Choral Chihuahua is a podcast series in which three British choral directors chat about things that matter to them: composers they love, points of choral technique, classic but also niche choral works, other groups and singers they admire. What is a tertiary shift and does it matter to anyone except Robert? Why was Harry first drawn to the music of James Macmillan? Can Eamonn explain why all singers should embrace their internal choral chihuahua? With a light-hearted touch, three stalwarts of the UK's hugely varied choral scene chew the choral cud about how (and why) you do it and what they've learnt along the way.

Choral Chihuahua is brought to you by I Fagiolini and The Sixteen and produced by Percius, The Sixteen and Polyphonic Films. It's supported using public funding by the National Lottery through Arts Council England and I Fagiolini Charitable Trust.

Eamonn Dougan

Eamonn Dougan is an inspirational communicator with a wide-ranging repertoire, and is a renowned vocal coach and baritone. He sings with I Fagiolini and is Associate Conductor of The Sixteen, founding Director of Britten Sinfonia Voices, Music Director of the Thomas Tallis Society and Chief Conductor for Jersey Chamber Orchestra. Eamonn has a developing relationship with the Danish National Symphony Orchestra, VokalEnsemblet and KoncertKor.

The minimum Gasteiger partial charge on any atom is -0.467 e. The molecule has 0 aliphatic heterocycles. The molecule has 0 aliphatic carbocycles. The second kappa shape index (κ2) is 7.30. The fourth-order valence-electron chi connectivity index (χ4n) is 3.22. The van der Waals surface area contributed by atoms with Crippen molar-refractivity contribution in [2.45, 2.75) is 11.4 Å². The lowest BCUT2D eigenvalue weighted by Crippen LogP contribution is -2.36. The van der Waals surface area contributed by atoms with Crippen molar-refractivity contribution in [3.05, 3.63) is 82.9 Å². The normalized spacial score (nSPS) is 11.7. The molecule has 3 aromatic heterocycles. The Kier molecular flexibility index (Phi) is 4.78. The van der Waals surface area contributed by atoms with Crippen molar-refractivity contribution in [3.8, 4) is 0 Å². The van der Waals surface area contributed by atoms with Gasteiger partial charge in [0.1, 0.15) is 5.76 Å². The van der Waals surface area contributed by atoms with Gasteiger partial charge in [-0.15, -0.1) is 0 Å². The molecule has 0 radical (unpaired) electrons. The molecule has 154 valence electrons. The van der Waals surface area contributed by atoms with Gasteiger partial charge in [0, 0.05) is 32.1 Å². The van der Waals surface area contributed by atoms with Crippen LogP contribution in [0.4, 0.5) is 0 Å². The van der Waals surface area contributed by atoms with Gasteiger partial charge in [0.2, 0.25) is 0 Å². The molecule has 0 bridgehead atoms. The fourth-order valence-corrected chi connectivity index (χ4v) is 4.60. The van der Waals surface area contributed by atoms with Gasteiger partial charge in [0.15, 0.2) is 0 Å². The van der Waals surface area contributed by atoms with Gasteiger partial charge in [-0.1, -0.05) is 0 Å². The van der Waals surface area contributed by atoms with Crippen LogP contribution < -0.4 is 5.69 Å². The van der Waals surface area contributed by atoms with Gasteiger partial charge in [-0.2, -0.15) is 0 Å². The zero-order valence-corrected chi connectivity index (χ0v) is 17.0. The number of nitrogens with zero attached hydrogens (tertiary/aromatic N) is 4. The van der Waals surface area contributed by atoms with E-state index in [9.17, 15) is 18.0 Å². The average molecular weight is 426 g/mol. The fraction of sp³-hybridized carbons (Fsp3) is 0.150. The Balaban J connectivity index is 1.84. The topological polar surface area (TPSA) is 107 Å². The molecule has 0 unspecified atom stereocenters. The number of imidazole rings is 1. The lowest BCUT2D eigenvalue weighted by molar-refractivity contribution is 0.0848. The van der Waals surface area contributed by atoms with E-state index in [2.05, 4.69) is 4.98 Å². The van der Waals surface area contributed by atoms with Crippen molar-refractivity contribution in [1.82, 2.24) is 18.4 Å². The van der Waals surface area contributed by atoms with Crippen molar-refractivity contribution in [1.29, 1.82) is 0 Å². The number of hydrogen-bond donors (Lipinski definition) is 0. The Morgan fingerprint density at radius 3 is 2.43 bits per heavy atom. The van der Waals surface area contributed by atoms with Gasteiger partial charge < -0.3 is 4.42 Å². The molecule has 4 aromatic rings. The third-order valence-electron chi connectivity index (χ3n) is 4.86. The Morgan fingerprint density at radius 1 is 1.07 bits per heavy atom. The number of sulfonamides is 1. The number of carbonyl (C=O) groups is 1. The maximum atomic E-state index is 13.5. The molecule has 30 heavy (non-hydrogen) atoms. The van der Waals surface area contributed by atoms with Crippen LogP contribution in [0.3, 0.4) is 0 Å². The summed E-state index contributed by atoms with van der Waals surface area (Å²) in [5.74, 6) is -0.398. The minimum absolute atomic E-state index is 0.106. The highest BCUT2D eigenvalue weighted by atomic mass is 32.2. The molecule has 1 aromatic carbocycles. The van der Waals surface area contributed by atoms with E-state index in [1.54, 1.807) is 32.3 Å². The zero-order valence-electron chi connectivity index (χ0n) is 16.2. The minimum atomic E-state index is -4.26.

Robert Hollingworth

Robert founded I Fagiolini in 1986 and has spent much of his life thinking around how to present music of a different time and context to contemporary audiences. He has presented all the group's signature projects but also directed the English Concert, Academy of Ancient Music, BBC Concert Orchestra and some of the world’s finest chamber choirs including Accentus, NDR Chor, BBC Singers, the Danish National Vocal Ensemble and RIAS Kammerchor.

Harry Christophers CBE

Any account of choral music in the early twenty-first century would be incomplete without a chapter dedicated to the work of Harry Christophers and The Sixteen. The conductor, in partnership with the ensemble he founded forty years ago, has set benchmark standards for the performance of everything from late medieval polyphony to new works from today’s finest choral composers.